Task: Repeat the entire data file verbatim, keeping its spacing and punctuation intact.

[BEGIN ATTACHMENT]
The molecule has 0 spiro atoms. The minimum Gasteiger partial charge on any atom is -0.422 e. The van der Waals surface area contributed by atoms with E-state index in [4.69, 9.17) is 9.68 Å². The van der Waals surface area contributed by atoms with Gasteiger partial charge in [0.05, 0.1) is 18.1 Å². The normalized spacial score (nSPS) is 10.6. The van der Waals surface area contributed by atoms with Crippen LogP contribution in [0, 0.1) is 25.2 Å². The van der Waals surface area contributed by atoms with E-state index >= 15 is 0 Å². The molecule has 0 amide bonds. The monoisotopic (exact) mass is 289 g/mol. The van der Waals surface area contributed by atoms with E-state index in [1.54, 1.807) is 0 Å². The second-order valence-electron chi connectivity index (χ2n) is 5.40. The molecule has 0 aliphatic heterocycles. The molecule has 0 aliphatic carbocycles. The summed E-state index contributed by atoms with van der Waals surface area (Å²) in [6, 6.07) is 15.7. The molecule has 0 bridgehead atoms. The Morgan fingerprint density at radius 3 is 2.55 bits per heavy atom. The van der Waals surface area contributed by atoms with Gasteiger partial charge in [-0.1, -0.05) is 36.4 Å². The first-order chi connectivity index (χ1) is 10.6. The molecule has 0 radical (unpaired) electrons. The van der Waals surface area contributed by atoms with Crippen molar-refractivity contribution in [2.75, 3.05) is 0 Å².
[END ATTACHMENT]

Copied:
The molecule has 0 spiro atoms. The minimum Gasteiger partial charge on any atom is -0.422 e. The van der Waals surface area contributed by atoms with E-state index in [4.69, 9.17) is 9.68 Å². The van der Waals surface area contributed by atoms with Gasteiger partial charge in [0.05, 0.1) is 18.1 Å². The normalized spacial score (nSPS) is 10.6. The van der Waals surface area contributed by atoms with Crippen LogP contribution in [0, 0.1) is 25.2 Å². The van der Waals surface area contributed by atoms with E-state index >= 15 is 0 Å². The molecule has 0 amide bonds. The monoisotopic (exact) mass is 289 g/mol. The van der Waals surface area contributed by atoms with E-state index in [1.54, 1.807) is 0 Å². The second-order valence-electron chi connectivity index (χ2n) is 5.40. The molecule has 0 aliphatic heterocycles. The molecule has 0 aliphatic carbocycles. The summed E-state index contributed by atoms with van der Waals surface area (Å²) in [6, 6.07) is 15.7. The molecule has 0 bridgehead atoms. The Morgan fingerprint density at radius 3 is 2.55 bits per heavy atom. The van der Waals surface area contributed by atoms with Gasteiger partial charge in [-0.1, -0.05) is 36.4 Å². The first-order chi connectivity index (χ1) is 10.6. The molecule has 0 radical (unpaired) electrons. The van der Waals surface area contributed by atoms with Crippen molar-refractivity contribution in [2.75, 3.05) is 0 Å².